Just like the rest of the Celtics had to work through the ''respect for the game'' edict handed down by the league this season, so does Perkins.

He'll get better.

Because if he doesn't, he won't be nearly as effective as he should be -- and the Celtics will suffer.

Rondo in a slump
We saw Rondo have back-to-back games with single-digit assists totals, and a third straight seemed in order after a one-assist total in Sunday's game against the Los Angeles Lakers.

Then halftime came, and Rondo was never the same as he ripped off 15 second-half assists.

Here's the thing about Rondo.

As much as we talk about him being the catalyst for this team, so much of his play is dictated by the play of those around him.

And we're not just talking about making shots, either.

Rondo is at his best when he has the ball in his hands, in transition.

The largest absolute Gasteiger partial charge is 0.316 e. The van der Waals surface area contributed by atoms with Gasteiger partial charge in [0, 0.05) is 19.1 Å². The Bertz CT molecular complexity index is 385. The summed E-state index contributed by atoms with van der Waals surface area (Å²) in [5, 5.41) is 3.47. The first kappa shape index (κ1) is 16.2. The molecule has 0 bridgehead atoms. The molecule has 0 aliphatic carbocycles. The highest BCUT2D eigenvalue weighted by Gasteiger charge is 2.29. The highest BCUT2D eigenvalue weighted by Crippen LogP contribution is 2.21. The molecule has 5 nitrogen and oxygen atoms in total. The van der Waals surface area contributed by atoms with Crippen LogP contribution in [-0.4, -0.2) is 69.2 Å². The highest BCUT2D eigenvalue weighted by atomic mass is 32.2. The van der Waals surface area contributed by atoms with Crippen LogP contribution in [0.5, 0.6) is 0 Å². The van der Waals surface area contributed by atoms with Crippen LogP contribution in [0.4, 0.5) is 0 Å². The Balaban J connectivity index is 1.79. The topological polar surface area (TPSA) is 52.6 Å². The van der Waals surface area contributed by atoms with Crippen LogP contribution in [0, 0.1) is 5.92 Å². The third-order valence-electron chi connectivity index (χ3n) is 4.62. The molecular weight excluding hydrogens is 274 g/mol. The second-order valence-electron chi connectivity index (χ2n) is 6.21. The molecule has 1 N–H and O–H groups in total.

The problem of late has been the Celtics big men either 1) not getting enough rebounds or 2) getting rebounds but not getting the ball in Rondo's hands quick enough.

That results in a lot of walking the ball up against set defenses, which, to some degree, takes a little bit away from what he does best.

Every now and then, the Celtics need a reminder of sorts as to what they do well, and how Rondo sets the tone for stellar play.

They got away from that a little bit at Portland, and a little bit more in Friday's loss at Phoenix.

We'll see if the win over the Lakers, and the way it came about with Rondo doing what Rondo does best, will be enough of a wake-up call for them moving forward.

A. Sherrod Blakely can be reached atsblakely@comcastsportsnet.com.Follow Sherrod on Twitter at http:twitter.comsherrodbcsn

Gil Santos had connection to Celtics, in addition to Patriots

Gil Santos had connection to Celtics, in addition to Patriots